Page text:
• In the same aspect, I realize how much different my relationship with my Mom has always been; particularly now that my Dad had passed. I’ve always known that we never had that “Mother-Daughter” bond that is constantly seen in movies and TV shows; we’re just two very different people. And without Dad being there as a buffer, this relationship has only intensified … and not always in a positive way.


  • Even though it’s been over a year since deciding to move back to Detroit, not a day goes by that I don’t miss living in Chicago. I miss the city and the atmosphere. I miss the late night trips to Dim Sum or Korean BBQ with my cousins. I miss walking.


  • But what I miss the most is that Chicago represented a new life for me. A life where Hubby & I carved out a place for ourselves; where the two of us really started focusing on us as a “Family of Two.” And while I love my hometown and take pride in telling people that I’m from Detroit, I miss that part of our lives where we were just far enough from “home” where Hubby & I could be our own family.


  • And finally … even though Hubby & I have decided that child-free living after infertility is our life, there are still those days where I worry about our future and what other things in our lives we can contribute to the greater good of our world. Will all I have to show at the end of my life is that I’ve worked hard for a living? That I loved my family and friends to the best capacity that I could? What about my legacy? What will I leave behind? And will I have made a difference in someone’s life? I know now that having kids won’t necessarily “satisfy” or provide answers to all of those questions, but having lost my Dad … and knowing the person he was … this is something that weighs heavily on mind.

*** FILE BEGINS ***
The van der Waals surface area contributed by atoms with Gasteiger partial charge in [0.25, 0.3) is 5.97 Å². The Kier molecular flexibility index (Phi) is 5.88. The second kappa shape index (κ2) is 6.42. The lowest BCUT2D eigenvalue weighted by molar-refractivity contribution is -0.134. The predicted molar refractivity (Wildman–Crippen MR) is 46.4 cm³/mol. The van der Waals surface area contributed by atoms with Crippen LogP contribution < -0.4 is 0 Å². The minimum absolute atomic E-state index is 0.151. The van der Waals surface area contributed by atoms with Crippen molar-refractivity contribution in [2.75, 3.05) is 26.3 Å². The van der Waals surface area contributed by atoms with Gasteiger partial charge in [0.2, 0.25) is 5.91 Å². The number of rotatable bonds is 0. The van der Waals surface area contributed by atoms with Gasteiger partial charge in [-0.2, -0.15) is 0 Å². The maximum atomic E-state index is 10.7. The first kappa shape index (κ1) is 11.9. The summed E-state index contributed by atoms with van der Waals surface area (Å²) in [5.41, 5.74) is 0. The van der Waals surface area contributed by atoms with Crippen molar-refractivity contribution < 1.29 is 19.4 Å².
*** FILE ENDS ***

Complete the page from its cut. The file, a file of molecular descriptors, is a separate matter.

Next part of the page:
I could probably go on with more “issues” that seem to run endlessly through my anxiety-ridden head, but these are the ones that are constantly in my stream of consciousness. These are the things that keep me from doing the things I would normally enjoy doing.

Like reading.

Or knitting.

Or taking pictures.

Or writing.

Or simply watching TV.

But I’m trying … at least I’ll try to work on the writing bit.

And maybe Mother Nature will be kind enough to work on a mild winter for the rest of us.

Too Pieces

The day stretched on as if it were the longest day of summer; yet it was the middle of winter. It was only 4:30 pm, but dusk was around the corner; the clouds in the wintery sky making it seem darker than it should be.

She should be doing something to keep her mind busy; anything to take her thoughts off the shades of grief that lay inside the pit of her stomach. Instead, she sat at her local bookstore’s cafe mindlessly flipping through the latest gossip rags and fashion magazines.

Normally reading such things would entertain her; would make her laugh at such ridiculousness. Or at the very least, inspire her to change her wardrobe to something other than jeans and a t-shirt. But today, she neither felt nor heard nothing but the silent hum inside her head that told her that something about her was defective.